Stanton residents will have a chance to vote on a marijuana tax Nov. 5 which, if approved, would lay the framework for marijuana-related businesses to come into the city.

The Stanton City Council voted unanimously July 23 to add the measure to a consolidated special election ballot Nov. 5.

“[Marijuana businesses] will have a structure to allow them to come in. [The tax] gives us our own authority to write our own regulations, and the parameters to tax them based on how [the city] wants.” said City Clerk Patricia Vasquez after the council’s meeting.

Marijuana and hemp businesses are currently illegal and unregulated in Stanton. Vazquez said this measure would give the city local control to decide what businesses to allow, and what to tax them. The special election will cost the city $133,500, according to the staff report.

If approved, the city expects the marijuana tax to bring in $1 million to $1.4 million annually, which would be put in the general fund. Money gained from the tax will go toward paying for public safety, road repair and other services, according to the staff report.

Revenue from the tax would also help the city counter budget shortfalls of $100,000 annually, which they expect to face starting next fiscal year. That deficit is projected to rise to $1,000,000 in fiscal year 2023-2024, according to the staff report.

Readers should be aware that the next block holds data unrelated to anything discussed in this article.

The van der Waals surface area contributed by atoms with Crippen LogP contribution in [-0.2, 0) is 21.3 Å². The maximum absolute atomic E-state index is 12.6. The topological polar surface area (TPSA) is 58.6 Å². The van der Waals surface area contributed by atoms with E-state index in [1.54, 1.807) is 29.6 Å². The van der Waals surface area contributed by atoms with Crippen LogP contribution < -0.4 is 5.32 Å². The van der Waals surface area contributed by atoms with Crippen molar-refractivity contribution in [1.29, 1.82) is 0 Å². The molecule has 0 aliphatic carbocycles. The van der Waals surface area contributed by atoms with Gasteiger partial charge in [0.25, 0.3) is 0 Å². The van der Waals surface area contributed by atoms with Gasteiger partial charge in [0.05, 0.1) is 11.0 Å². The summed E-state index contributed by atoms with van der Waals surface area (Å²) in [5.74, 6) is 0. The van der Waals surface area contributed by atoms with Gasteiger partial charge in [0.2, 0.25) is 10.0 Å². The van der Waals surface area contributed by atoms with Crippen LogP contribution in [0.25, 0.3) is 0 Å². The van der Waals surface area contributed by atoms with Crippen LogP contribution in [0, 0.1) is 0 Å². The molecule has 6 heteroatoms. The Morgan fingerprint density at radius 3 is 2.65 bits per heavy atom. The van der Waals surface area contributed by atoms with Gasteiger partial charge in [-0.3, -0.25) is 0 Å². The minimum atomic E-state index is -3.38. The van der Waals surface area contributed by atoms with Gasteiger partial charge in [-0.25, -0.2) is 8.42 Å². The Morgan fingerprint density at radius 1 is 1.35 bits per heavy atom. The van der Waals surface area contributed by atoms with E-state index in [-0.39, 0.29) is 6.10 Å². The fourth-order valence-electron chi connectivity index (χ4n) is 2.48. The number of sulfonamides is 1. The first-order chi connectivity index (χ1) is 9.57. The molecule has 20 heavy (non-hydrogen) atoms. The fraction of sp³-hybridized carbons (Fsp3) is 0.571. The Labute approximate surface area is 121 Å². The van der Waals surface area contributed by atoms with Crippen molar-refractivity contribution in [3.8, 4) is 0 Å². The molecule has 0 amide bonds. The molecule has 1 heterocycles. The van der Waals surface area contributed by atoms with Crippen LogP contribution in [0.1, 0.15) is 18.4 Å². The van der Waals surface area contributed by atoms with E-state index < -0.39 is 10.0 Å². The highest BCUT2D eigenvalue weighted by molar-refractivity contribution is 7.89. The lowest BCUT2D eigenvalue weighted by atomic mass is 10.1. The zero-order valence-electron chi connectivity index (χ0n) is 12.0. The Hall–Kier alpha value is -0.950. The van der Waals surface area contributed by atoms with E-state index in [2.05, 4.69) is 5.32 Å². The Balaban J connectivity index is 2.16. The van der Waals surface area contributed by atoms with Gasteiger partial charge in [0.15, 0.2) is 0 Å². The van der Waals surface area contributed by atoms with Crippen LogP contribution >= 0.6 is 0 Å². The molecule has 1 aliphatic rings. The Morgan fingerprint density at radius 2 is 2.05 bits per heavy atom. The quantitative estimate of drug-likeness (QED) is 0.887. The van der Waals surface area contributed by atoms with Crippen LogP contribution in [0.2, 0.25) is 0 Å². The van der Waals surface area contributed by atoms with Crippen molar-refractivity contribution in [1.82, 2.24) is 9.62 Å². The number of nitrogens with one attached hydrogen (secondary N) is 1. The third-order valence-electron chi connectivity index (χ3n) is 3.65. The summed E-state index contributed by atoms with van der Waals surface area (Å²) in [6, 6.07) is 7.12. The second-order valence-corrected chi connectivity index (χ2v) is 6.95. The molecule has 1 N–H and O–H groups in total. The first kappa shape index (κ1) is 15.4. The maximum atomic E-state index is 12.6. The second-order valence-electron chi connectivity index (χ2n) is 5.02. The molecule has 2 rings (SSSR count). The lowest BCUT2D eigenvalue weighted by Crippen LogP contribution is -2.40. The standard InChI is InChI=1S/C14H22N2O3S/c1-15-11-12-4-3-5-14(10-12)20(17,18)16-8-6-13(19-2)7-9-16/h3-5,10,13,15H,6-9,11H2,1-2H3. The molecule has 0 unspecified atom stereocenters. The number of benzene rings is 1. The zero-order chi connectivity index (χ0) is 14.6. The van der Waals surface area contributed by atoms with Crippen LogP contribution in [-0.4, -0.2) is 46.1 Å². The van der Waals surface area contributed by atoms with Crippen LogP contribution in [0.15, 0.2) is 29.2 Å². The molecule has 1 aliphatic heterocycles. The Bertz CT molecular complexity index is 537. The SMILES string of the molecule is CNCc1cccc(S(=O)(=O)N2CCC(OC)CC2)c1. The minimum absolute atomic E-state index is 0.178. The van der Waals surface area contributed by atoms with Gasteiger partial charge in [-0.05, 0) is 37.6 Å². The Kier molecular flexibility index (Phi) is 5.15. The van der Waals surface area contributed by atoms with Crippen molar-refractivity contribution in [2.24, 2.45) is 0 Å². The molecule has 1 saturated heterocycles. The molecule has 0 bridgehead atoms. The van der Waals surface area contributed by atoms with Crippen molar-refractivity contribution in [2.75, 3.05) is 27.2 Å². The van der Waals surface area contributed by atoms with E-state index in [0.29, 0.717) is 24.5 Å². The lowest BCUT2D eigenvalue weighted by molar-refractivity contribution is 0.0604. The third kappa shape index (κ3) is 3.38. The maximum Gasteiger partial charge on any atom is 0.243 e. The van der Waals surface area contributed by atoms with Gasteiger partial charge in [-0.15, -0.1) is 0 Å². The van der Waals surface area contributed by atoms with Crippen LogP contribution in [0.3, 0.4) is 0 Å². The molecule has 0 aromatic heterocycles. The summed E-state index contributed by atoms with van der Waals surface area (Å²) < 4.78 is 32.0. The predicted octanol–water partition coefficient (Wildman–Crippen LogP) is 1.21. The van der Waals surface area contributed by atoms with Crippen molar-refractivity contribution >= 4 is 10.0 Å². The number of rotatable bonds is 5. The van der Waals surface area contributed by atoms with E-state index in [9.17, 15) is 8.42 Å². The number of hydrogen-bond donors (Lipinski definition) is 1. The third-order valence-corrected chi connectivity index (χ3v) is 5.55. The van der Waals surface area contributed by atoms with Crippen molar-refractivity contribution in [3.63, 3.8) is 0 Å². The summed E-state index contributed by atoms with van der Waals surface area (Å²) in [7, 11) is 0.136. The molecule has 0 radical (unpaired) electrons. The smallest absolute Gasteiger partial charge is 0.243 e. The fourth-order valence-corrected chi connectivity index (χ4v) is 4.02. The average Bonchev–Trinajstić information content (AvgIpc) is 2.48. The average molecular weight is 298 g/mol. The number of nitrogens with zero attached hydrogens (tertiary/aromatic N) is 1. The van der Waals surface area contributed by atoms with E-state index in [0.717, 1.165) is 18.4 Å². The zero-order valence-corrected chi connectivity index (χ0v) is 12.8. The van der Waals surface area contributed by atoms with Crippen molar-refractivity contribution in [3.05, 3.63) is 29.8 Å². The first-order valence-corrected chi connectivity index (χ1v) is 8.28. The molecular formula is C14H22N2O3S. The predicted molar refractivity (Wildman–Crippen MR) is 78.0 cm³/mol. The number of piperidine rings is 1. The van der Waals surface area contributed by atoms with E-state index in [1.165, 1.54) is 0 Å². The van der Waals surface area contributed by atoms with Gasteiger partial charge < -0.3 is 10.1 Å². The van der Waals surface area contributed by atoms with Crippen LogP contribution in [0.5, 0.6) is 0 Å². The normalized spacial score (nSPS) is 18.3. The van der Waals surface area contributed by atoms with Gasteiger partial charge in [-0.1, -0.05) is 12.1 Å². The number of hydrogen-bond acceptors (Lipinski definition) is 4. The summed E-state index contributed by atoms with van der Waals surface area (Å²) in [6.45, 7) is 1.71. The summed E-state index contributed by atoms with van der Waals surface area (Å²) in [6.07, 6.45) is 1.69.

The tax would charge marijuana and industrial hemp cultivation facilities $12.00 per square foot of canopy space, and dispensaries and weed delivery services would be charged 6% of their gross receipts.

Costa Mesa taxes marijuana businesses 6% of gross receipts, according to an informational flyer on the city’s website. However, Costa Mesa only allows for medical marijuana businesses in certain parts of the city through Measure X, which was approved by voters in 2016. Stanton’s measure would apply to recreational businesses, and medical marijuana businesses are not mentioned in Stanton’s staff report.

La Habra and Santa Ana also allow for certain types of marijuana businesses in the city. La Habra permits cannabis testing and distribution facilities within specific areas of the city, and Santa Ana has a process for dispensaries, testing and distribution facilities to open.

Miranda Andrade is a Voice of OC reporting intern and can be reached at

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